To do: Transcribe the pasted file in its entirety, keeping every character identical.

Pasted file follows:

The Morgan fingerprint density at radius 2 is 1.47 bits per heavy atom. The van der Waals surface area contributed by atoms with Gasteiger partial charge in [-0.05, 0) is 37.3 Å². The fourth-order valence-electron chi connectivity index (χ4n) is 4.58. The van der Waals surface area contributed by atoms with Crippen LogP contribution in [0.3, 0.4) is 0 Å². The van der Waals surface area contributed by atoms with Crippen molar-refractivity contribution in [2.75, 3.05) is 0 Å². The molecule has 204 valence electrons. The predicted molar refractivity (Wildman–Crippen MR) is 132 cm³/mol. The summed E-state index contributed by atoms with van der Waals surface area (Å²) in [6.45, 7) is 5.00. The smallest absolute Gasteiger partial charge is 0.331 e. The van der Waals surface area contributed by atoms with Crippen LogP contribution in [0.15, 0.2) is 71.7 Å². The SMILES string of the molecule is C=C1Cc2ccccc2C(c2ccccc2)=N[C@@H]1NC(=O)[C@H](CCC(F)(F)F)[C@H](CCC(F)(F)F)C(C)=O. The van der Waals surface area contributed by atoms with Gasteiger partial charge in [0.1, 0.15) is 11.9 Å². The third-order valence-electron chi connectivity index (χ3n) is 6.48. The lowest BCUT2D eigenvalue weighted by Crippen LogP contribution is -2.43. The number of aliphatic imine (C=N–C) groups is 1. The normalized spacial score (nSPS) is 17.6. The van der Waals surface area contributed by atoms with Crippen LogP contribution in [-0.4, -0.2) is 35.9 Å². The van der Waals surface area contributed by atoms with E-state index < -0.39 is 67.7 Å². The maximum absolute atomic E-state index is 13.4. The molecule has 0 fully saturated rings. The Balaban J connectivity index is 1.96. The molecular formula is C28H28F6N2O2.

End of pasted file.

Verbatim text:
The Morgan fingerprint density at radius 2 is 1.47 bits per heavy atom. The van der Waals surface area contributed by atoms with Gasteiger partial charge in [-0.05, 0) is 37.3 Å². The fourth-order valence-electron chi connectivity index (χ4n) is 4.58. The van der Waals surface area contributed by atoms with Crippen LogP contribution in [0.3, 0.4) is 0 Å². The van der Waals surface area contributed by atoms with Crippen molar-refractivity contribution in [2.75, 3.05) is 0 Å². The molecule has 204 valence electrons. The predicted molar refractivity (Wildman–Crippen MR) is 132 cm³/mol. The summed E-state index contributed by atoms with van der Waals surface area (Å²) in [6.45, 7) is 5.00. The smallest absolute Gasteiger partial charge is 0.331 e. The van der Waals surface area contributed by atoms with Crippen LogP contribution in [0.15, 0.2) is 71.7 Å². The SMILES string of the molecule is C=C1Cc2ccccc2C(c2ccccc2)=N[C@@H]1NC(=O)[C@H](CCC(F)(F)F)[C@H](CCC(F)(F)F)C(C)=O. The van der Waals surface area contributed by atoms with Gasteiger partial charge in [0.1, 0.15) is 11.9 Å². The third-order valence-electron chi connectivity index (χ3n) is 6.48. The lowest BCUT2D eigenvalue weighted by Crippen LogP contribution is -2.43. The number of aliphatic imine (C=N–C) groups is 1. The normalized spacial score (nSPS) is 17.6. The van der Waals surface area contributed by atoms with Crippen LogP contribution in [-0.4, -0.2) is 35.9 Å². The van der Waals surface area contributed by atoms with E-state index < -0.39 is 67.7 Å². The maximum absolute atomic E-state index is 13.4. The molecule has 0 fully saturated rings. The Balaban J connectivity index is 1.96. The molecular formula is C28H28F6N2O2.